Economic Preparation for Retirement
In: Investigations in the Economics of Aging
The authors define and estimate measures of economic preparation for retirement based on a complete inventory of economic resources while taking into account the risk of living to advanced old age and the risk of high out-of-pocket spending for health care services. They ask whether, in a sample of 66â€“69 year-olds, observed economic resources could support with high probability a life-cycle consumption path anchored at the initial level of consumption until the end of life. They account for taxes, widowing, differential mortality and out-of-pocket health spending risk. They find that 71% of persons in their target age group are adequately prepared according to our definitions, but there is substantial variation by observable characteristics: 80% of married persons are adequately prepared compared with just 55% of single persons. They estimate that a reduction in Social Security benefits of 30 percent would reduce the fraction adequately prepared by 7.8 percentage points among married persons and by as much as 10.7 percentage points among single persons.
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Please report citation or reference errors to , or , if you are the registered author of the cited work, log in to your RePEc Author Service profile, click on "citations" and make appropriate adjustments.:
- Michael D. Hurd & Susann Rohwedder, 2009. "The Level and Risk of Out-of-Pocket Health Care Spending," Working Papers wp218, University of Michigan, Michigan Retirement Research Center.
- Michael D. Hurd & Susann Rohwedder, 2008. "The Adequacy of Economic Resources in Retirement," Working Papers wp184, University of Michigan, Michigan Retirement Research Center.
- Hurd, Michael D, 1989. "Mortality Risk and Bequests," Econometrica, Econometric Society, vol. 57(4), pages 779-813, July.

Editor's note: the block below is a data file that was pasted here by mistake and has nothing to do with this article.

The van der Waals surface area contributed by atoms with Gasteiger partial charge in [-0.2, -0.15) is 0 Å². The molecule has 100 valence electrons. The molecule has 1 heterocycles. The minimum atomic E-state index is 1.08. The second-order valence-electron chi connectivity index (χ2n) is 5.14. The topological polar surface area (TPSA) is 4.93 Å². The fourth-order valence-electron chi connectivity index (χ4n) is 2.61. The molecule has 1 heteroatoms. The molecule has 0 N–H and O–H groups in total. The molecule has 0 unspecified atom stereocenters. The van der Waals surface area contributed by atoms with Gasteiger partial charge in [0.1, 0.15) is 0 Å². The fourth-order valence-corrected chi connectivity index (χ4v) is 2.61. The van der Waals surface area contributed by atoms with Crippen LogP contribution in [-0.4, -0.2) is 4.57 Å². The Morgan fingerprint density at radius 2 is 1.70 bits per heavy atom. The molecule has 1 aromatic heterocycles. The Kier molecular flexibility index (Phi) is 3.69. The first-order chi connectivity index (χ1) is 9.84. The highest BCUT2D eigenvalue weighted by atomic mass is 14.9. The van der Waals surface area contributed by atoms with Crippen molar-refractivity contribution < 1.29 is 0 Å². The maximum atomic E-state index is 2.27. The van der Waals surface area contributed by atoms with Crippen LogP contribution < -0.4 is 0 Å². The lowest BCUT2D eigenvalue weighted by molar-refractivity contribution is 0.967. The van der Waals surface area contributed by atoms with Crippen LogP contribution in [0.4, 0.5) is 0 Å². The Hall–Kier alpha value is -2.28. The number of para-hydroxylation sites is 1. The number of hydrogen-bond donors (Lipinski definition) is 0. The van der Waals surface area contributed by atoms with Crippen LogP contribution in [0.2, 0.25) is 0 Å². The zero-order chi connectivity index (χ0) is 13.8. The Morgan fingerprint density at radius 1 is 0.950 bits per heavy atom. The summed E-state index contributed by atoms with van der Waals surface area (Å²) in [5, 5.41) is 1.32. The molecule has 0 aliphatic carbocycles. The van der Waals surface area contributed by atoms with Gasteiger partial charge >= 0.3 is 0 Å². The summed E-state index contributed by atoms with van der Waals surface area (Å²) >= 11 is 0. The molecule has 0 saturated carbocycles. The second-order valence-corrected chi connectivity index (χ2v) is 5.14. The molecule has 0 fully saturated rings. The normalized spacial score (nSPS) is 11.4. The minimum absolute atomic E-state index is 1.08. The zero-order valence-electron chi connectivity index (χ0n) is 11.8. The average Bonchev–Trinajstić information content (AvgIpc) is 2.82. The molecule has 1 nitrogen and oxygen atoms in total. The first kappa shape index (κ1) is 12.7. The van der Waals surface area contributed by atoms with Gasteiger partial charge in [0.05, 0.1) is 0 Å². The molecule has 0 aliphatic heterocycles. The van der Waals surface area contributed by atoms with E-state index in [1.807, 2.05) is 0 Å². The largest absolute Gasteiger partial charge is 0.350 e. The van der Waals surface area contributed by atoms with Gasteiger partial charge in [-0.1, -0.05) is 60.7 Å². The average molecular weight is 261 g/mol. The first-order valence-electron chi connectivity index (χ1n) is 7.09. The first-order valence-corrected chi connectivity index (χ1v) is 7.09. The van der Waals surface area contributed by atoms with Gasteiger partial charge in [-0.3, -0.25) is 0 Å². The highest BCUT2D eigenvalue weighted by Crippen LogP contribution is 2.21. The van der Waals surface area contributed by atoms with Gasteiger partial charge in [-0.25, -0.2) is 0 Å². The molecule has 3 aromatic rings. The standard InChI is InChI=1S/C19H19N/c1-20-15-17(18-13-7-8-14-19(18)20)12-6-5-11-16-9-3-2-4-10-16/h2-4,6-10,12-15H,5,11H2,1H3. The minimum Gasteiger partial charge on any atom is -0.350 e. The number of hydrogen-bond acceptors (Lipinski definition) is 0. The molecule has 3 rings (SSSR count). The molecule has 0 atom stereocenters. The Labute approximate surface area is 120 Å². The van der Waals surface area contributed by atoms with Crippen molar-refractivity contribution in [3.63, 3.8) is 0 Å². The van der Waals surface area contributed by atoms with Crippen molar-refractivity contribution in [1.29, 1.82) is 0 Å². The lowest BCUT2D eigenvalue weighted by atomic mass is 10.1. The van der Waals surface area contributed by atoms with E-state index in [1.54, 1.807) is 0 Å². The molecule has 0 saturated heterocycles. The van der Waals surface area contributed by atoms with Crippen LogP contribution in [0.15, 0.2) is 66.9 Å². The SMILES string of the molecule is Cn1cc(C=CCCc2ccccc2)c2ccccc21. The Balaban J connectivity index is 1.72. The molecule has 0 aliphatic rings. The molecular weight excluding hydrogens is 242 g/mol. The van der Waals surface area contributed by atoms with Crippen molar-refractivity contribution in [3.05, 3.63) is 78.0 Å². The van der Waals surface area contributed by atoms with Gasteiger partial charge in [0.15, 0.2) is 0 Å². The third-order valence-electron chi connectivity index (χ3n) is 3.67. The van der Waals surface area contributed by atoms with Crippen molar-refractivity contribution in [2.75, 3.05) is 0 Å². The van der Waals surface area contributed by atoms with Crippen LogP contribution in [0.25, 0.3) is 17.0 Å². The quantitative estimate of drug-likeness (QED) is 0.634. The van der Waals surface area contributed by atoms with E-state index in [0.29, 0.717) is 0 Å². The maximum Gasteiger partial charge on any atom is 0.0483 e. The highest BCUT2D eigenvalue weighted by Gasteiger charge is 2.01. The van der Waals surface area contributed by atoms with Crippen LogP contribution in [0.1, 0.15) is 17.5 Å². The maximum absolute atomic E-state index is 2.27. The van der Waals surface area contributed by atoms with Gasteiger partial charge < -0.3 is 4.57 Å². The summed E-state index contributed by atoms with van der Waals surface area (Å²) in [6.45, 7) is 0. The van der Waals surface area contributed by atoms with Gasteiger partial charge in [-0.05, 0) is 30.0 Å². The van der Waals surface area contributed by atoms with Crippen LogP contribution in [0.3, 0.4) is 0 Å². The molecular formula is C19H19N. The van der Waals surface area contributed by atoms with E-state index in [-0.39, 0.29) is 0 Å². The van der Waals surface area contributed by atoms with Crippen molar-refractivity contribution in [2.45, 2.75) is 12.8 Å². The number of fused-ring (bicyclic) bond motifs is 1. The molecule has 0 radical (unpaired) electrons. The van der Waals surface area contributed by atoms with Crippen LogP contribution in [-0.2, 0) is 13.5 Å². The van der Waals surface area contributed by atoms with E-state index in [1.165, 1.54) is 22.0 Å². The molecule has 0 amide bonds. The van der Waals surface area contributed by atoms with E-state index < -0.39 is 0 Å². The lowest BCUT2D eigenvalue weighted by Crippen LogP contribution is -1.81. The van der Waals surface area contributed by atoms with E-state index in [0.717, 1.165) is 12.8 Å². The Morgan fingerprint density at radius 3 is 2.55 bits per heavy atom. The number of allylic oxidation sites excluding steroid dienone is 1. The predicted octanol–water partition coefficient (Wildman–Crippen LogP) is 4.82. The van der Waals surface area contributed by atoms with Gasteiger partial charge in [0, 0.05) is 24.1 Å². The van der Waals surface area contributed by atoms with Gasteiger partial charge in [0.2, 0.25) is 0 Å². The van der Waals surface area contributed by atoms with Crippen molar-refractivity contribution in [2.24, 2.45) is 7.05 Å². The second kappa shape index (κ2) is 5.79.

- Michael D. Hurd & Susann Rohwedder, 2011.
"Economic Preparation for Retirement,"
NBER Working Papers
17203, National Bureau of Economic Research, Inc.
- Michael Hurd & Susann Rohwedder, 2009.
"Methodological Innovations in Collecting Spending Data: The HRS Consumption and Activities Mail Survey,"
Institute for Fiscal Studies, vol. 30(Special I), pages 435-459, December.
- Michael Hurd & Susann Rohwedder, 2008. "Methodological Innovations in Collecting Spending Data: The HRS Consumption and Activities Mail Survey," Working Papers 646, RAND Corporation.
- David A. Wise, 2004. "Introduction to "Perspectives on the Economics of Aging"," NBER Chapters, in: Perspectives on the Economics of Aging, pages 1-16 National Bureau of Economic Research, Inc.
- Adams, Peter & Hurd, Michael D. & McFadden, Daniel & Merrill, Angela & Ribeiro, Tiago, 2003.
"Healthy, wealthy, and wise? Tests for direct causal paths between health and socioeconomic status,"
Journal of Econometrics,
Elsevier, vol. 112(1), pages 3-56, January.
- Peter Adams & Michael D. Hurd & Daniel L. McFadden & Angela Merrill & Tiago Ribeiro, 2004. "Healthy, Wealthy, and Wise? Tests for Direct Causal Paths between Health and Socioeconomic Status," NBER Chapters, in: Perspectives on the Economics of Aging, pages 415-526 National Bureau of Economic Research, Inc.
- Daniel Feenberg & Elisabeth Coutts, 1993. "An introduction to the TAXSIM model," Journal of Policy Analysis and Management, John Wiley & Sons, Ltd., vol. 12(1), pages 189-194.
- Michael D. Hurd & Susann Rohwedder, 2013. "Wealth Dynamics and Active Saving at Older Ages," NBER Chapters, in: Improving the Measurement of Consumer Expenditures, pages 388-413 National Bureau of Economic Research, Inc.
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